Bowood Farms: A Garden-And-Home Gem In St. Louis
The term “farm fresh” usually refers to food harvested or produced right before being sold. But Bowood Farms in St. Louis is in the business of selling a living inventory.
The family-run farm in Clarksville, Missouri grows nearly all the annuals sold at its retail shop in St. Louis’ Central West End neighborhood as well as some of its own perennials and other flora—hundreds of varieties in all. Growing local is a contrast to the typical system where shops source plants from mass growers across the country. And growing local affords the additional benefit of supplying Bowood’s attached farm-to-table eatery, Cafe Osage, with fresh produce and a personal touch.
“There’s a certain coleus I grow each year because there’s a customer who always plants a lot of it, and I want to make sure I have it,” says co-owner Lizzy Rickard. “It’s such a fun process to watch something go from a tiny seed, plug or bare root, develop into a plant and come down to the retail location.”
Her sister, Katherine McPheeters, handles purchasing for the farm and the home-décor side of the shop. Their father, John McPheeters, started the business as a wholesale grower back in 1989. Rickard calls him “a creator by nature,” constantly engaged with the natural world. Though none of them are horticulturists by training, time and exposure have expanded their respective knowledge.
McPheeters and Rickard start ordering in the summer for the subsequent spring planting cycle. Head grower Christine O’Brien and the rest of the farm’s longtime staff handle production, which can take several months or longer for some perennials. “That’s what working with live inventory is all about,” McPheeters explains. “It’s tough, but so rewarding to see that plant come to life.”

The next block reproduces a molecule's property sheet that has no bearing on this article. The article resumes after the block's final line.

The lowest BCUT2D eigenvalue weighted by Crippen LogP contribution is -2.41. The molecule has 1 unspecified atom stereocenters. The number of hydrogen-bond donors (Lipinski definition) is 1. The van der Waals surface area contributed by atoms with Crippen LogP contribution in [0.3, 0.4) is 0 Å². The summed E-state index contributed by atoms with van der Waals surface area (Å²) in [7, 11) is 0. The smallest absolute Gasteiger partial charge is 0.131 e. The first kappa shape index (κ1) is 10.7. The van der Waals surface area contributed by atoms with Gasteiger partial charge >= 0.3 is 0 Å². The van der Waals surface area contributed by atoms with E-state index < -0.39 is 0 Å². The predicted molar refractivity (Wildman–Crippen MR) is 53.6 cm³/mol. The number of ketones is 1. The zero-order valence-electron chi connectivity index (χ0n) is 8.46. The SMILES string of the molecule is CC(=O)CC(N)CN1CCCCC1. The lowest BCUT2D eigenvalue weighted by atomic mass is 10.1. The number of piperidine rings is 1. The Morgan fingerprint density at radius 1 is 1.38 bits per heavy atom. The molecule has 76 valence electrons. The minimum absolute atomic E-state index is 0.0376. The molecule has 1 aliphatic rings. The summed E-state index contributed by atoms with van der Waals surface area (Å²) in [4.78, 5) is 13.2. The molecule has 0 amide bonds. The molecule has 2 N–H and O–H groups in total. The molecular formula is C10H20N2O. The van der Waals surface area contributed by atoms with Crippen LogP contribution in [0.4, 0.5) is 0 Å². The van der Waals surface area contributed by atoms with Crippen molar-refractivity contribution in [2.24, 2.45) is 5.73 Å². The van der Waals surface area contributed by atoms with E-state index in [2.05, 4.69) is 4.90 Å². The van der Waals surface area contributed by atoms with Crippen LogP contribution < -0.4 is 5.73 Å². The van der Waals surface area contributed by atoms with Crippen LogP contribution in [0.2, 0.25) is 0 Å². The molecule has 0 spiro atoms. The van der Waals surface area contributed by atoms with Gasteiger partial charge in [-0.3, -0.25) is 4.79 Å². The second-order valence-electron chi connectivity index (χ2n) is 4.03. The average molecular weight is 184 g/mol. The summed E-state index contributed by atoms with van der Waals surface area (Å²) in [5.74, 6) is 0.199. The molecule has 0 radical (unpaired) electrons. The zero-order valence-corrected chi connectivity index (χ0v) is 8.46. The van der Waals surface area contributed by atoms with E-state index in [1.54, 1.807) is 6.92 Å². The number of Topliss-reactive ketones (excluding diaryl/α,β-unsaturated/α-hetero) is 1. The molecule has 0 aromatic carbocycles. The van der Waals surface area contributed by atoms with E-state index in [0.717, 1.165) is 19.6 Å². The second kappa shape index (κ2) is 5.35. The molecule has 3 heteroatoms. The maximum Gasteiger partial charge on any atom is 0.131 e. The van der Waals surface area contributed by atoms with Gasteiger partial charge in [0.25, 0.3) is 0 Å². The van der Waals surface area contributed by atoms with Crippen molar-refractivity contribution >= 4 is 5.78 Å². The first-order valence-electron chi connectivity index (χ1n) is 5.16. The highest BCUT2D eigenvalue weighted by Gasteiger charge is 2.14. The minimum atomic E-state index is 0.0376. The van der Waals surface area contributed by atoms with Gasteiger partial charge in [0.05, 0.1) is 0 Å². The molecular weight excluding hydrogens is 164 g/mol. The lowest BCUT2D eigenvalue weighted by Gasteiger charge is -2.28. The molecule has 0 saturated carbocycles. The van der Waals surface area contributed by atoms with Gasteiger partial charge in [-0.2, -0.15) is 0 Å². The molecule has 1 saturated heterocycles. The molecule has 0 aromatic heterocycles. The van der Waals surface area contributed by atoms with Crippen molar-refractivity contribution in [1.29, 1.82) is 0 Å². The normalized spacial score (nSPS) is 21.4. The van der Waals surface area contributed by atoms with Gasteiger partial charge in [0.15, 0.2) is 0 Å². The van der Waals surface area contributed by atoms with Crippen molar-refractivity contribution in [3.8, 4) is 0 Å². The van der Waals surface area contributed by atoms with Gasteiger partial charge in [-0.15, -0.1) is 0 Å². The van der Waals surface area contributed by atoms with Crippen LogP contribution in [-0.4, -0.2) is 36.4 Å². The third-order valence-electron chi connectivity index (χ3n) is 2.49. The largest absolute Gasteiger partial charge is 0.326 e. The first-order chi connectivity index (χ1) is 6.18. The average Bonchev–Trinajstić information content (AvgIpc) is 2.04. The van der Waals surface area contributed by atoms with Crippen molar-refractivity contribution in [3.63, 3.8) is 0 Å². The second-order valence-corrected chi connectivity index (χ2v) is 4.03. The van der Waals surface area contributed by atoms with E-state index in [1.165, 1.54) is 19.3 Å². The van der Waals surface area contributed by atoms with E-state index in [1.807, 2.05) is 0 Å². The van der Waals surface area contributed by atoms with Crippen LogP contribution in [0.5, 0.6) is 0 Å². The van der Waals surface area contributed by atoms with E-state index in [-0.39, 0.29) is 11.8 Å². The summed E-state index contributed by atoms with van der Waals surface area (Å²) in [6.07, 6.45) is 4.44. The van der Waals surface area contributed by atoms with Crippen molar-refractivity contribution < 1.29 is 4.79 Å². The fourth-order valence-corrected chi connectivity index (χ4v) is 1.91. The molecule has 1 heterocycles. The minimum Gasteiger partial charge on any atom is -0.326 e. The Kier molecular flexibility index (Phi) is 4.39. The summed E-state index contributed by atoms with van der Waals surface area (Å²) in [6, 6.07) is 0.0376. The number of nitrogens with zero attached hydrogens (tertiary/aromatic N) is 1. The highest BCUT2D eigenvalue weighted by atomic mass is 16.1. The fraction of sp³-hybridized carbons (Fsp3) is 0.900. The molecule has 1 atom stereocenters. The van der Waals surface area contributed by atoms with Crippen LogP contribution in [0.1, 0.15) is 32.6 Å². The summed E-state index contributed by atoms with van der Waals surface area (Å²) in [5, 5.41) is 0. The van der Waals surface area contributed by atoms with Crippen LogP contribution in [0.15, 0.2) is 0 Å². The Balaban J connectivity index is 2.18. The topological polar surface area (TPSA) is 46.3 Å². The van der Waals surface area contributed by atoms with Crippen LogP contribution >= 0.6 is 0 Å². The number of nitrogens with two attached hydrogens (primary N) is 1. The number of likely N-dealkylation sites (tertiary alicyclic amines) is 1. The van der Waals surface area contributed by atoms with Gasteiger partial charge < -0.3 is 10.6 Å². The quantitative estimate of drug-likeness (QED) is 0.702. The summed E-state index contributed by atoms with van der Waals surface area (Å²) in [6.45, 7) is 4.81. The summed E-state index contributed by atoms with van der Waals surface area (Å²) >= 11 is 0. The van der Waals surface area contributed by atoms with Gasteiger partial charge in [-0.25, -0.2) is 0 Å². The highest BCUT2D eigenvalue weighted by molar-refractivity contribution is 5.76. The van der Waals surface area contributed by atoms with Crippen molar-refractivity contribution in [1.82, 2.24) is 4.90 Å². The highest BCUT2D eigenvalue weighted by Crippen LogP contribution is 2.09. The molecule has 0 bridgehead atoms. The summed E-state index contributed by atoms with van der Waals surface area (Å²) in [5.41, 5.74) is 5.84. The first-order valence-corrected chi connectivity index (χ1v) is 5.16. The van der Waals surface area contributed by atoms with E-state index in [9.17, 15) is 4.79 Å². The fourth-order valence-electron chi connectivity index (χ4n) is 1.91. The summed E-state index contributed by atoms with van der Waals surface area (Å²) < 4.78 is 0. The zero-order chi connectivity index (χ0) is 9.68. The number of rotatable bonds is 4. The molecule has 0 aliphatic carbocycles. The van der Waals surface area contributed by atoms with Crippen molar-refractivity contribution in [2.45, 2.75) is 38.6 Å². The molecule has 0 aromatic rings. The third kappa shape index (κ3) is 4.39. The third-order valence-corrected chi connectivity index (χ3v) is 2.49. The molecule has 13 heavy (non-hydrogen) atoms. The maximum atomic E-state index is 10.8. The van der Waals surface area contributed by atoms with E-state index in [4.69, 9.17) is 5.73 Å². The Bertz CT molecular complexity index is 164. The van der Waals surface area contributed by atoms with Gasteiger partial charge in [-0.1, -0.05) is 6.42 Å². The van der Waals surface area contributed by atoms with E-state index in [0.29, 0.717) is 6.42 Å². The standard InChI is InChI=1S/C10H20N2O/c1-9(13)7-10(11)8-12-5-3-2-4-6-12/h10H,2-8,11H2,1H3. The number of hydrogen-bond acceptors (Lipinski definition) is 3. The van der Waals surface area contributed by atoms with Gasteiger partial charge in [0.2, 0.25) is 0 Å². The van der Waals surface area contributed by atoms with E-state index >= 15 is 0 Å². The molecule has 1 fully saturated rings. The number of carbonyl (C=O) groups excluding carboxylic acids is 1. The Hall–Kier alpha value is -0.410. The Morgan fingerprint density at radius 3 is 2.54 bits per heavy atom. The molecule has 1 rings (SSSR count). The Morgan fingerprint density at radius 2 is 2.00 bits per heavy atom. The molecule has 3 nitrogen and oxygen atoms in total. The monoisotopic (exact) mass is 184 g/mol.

Both sisters agree that their surroundings breed inspiration. “We’re very visual people,” says Rickard. It’s an ongoing practice that includes attending horticulture trade shows, reviewing catalogs and talking to sales reps, as well as brushing up on trends via blogs and social-media sites.
Contrary to popular belief, Rickard says plants can still thrive in the heat-drenched summer months, provided they receive proper care. “We encourage people to shop a few times a year, not just once, to hit multiple growing seasons,” she says.
While most of us don’t yet know what we want to grow forever, McPheeters has some sage advice. “Plant the things you love and want to see every day. Then you’ll want to take care of it,” she recommends. “Gardening can be as much work or as little work as you want to put into it. It shouldn’t be as intimidating as it seems.”
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Photos provided by Bowood Farms.